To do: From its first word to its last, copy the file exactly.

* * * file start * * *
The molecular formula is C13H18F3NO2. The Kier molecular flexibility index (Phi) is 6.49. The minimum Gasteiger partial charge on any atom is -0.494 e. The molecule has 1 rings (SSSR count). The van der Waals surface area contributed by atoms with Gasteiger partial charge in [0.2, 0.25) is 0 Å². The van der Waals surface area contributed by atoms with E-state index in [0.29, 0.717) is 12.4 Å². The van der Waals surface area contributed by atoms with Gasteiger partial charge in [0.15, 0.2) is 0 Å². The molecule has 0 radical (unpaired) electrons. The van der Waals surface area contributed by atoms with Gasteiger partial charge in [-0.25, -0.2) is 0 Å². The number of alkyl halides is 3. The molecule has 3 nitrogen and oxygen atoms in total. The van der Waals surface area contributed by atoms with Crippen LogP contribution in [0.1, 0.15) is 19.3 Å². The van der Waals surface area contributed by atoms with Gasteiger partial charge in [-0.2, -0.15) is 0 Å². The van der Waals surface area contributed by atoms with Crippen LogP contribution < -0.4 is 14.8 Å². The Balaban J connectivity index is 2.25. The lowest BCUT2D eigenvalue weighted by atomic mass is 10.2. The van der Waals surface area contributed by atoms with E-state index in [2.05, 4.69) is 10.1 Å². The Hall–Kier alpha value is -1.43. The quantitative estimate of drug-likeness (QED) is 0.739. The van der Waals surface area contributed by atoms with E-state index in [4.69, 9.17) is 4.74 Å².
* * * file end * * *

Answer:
The molecular formula is C13H18F3NO2. The Kier molecular flexibility index (Phi) is 6.49. The minimum Gasteiger partial charge on any atom is -0.494 e. The molecule has 1 rings (SSSR count). The van der Waals surface area contributed by atoms with Gasteiger partial charge in [0.2, 0.25) is 0 Å². The van der Waals surface area contributed by atoms with E-state index in [0.29, 0.717) is 12.4 Å². The van der Waals surface area contributed by atoms with Gasteiger partial charge in [0.15, 0.2) is 0 Å². The molecule has 0 radical (unpaired) electrons. The van der Waals surface area contributed by atoms with Gasteiger partial charge in [-0.25, -0.2) is 0 Å². The number of alkyl halides is 3. The molecule has 3 nitrogen and oxygen atoms in total. The van der Waals surface area contributed by atoms with Crippen LogP contribution in [0.1, 0.15) is 19.3 Å². The van der Waals surface area contributed by atoms with Gasteiger partial charge in [-0.2, -0.15) is 0 Å². The van der Waals surface area contributed by atoms with Crippen LogP contribution < -0.4 is 14.8 Å². The Balaban J connectivity index is 2.25. The lowest BCUT2D eigenvalue weighted by atomic mass is 10.2. The van der Waals surface area contributed by atoms with E-state index in [2.05, 4.69) is 10.1 Å². The Hall–Kier alpha value is -1.43. The quantitative estimate of drug-likeness (QED) is 0.739. The van der Waals surface area contributed by atoms with E-state index in [4.69, 9.17) is 4.74 Å².